And then there’s Leslie Jones. I’m going to leave the on-line stuff aside and say she was actually one of the funnier characters despite being the stock “sassy black working-class woman.” I didn’t get the vibe that she was being shown disrespect due to her race. The biggest crime here was mediocre writing.
How were the other leads? As one-note as you’d expect in an average summer blockbuster. Kristin Wiig is talented, and her uptight character came off the best, being the only one to have a character arc to speak of. Melissa McCarthy’s shtick wore thin for me years ago, and she does nothing to dispel that impression here. Kate McKinnon’s character is the “quirky” one and just comes off as unbelievable and embarrassingly lame. And Chris Hemsworth was there, I guess: His clearly mentally handicapped beefcake receptionist had a few funny quips (“Which picture makes me look more like a doctor: Me holding a saxophone or me listening to one?”) but mostly he, like everything in this movie, was overdone and went on for too long. Most of the jokes landed with a dull splat, and the banter and bickering felt forced and stilted.
So here’s where politics intersects with movie-making. I argue that the characters are not believable because the screenwriters’ politics influenced them to write females the way they wish women acted instead of how women actually act. I’ve known many women in my life and they don’t behave the way that Hollywood screenwriters think teenage boys do. These characters are supposed to be adult females in their late-30s to late-40s. And scientists to boot. The original Ghostbusters movies got it right, with the characters actually joking around the way adults do. This was just ridiculous.
And it wasn’t just the leads. Everybody was an idiot. And the villain was just a placeholder until they could get to the overdone special-effects extravaganza at the end. He had no motivation and therefore made no emotional connection. Like a lot of things, he was just there.
Interestingly, another thing I wrote in my notes several times was “too fast.” This movie, like many modern movies, never had time to breathe. The pacing was rushed: Scene into scene into scene, little vignettes with no connective tissue, like episodes on a sketch comedy show. Which is sort-of what Ghostbusters felt like.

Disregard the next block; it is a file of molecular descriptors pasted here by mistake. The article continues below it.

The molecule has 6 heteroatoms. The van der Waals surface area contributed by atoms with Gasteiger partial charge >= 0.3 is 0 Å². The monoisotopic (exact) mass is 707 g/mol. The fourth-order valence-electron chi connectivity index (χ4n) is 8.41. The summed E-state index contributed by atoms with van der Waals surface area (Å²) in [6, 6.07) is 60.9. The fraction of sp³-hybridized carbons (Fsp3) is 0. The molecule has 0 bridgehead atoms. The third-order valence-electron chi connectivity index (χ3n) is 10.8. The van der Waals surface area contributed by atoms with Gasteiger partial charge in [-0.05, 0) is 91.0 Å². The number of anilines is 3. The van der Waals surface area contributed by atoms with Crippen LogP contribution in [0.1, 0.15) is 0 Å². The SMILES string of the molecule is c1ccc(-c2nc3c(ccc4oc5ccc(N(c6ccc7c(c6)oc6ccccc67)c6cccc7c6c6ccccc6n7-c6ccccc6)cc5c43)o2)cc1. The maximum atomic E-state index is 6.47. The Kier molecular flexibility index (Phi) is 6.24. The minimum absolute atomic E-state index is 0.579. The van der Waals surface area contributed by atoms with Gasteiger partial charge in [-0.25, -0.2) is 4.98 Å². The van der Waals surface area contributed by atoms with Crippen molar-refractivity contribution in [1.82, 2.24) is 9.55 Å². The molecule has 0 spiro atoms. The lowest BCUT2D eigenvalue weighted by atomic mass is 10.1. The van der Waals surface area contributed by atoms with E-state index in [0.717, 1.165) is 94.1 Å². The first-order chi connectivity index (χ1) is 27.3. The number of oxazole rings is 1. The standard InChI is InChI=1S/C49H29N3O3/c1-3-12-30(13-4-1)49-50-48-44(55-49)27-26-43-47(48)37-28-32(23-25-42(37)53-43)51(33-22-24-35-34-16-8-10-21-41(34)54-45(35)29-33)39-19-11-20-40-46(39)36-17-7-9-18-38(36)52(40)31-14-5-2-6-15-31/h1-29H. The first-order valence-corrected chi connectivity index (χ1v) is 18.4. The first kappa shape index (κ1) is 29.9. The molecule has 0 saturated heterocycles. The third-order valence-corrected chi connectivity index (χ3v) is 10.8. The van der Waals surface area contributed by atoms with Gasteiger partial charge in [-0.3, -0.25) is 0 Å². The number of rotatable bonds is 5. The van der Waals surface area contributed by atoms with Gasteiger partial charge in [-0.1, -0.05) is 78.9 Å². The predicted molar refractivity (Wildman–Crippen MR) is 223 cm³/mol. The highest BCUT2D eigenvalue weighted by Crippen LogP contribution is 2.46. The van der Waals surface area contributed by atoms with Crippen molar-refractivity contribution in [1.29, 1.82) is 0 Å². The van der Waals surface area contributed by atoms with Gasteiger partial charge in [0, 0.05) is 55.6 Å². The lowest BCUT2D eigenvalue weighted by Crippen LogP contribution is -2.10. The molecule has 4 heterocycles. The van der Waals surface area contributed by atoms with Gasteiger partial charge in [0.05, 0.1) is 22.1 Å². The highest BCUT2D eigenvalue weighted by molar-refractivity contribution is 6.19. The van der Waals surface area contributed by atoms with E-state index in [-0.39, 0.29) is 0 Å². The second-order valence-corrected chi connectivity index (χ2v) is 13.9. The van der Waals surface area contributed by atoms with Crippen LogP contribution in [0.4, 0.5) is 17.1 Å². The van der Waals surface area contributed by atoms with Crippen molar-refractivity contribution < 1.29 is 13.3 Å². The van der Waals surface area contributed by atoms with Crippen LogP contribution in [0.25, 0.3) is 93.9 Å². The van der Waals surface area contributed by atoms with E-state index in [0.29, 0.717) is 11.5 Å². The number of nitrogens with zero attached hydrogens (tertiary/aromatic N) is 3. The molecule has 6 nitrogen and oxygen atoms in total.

Ultimately, Ghostbusters had the elements of a passable film. The set-up was good and it had some decent plot-twists. The screenwriters were just in my opinion too lazy to tighten it up into something memorable. I think they were too busy spending the bulk of their time insulting their fans. If they had just kept their mouths shut, we’d probably be talking about how the movie did alright at the box office and that the movie-makers are promising a better sequel. Instead, Ghostbusters is a financial dud. I can’t say I’m surprised.
Ghostbusters is the definition of beige. On a scale of 1-to-100, I’d give it a 50.
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And now, here’s Rawle’s review of Ghostbusters:
MY TAKE ON GHOSTBUSTERS (2016)
The new Ghotbusters movie wasn’t as awful as I thought it would be (my expectations going in were pretty low), though I would say that the bad outweighed the good in this case, and I would not recommend the movie to others.
First, let’s start with the good: the girls were allowed to act dumb. Judging from all the pre-release hoopla, I was expecting the creative team to go the Force Awakens route and make the girls into unbeatable Mary Sues with no relevant flaws, but this did not occur at all; every girl, even straitlaced Erin Gilbert (the skinny brunette), made a fool of themselves in one way or another repeatedly. Even the dumb male receptionist didn’t come off as that stupid since the girls were no better.
Also, Patty was the funniest of all the girls, since her “angry black woman” shtick was such a strong contrast to the three white leads, who weren’t quite as forceful as she was.
But a movie can have too much of a good thing, so here comes the bad: it was all the same overdone joke. Virtually every silly moment was “Abby (the fat one) and/or Holtz (the blonde) does something stupid.” It was endearing and funny at first, but by the middle of the movie I grew tired of it and my mind wandered. A comedy needs different types of jokes to keep the laughs fresh, and this movie could’ve done so while keeping Abby and Holtz’s utter stupidity a part of their character.
Another bad thing was that virtually everyone in the movie was an idiot. It’s fine to have the dumb receptionist and the dumb scientists, but there was no point to making everyone in the movie a fool. It actually made Abby and Holtz less funny since they had no real contrast to perform against, just Erin, who is one character.
Lastly, the plot just jerked around; scenes didn’t really flow into each other. It was “this happened, then this happened, now this.” While the events were connected, it didn’t seem that way–everything went by way too fast. It wasn’t a major flaw, like the two above, but it did detract from the movie
So while the movie wasn’t a total stinker like Dragonball: Evolution, it is nonetheless a flawed movie that is merely watchable rather than good. I do not recommend seeing this movie.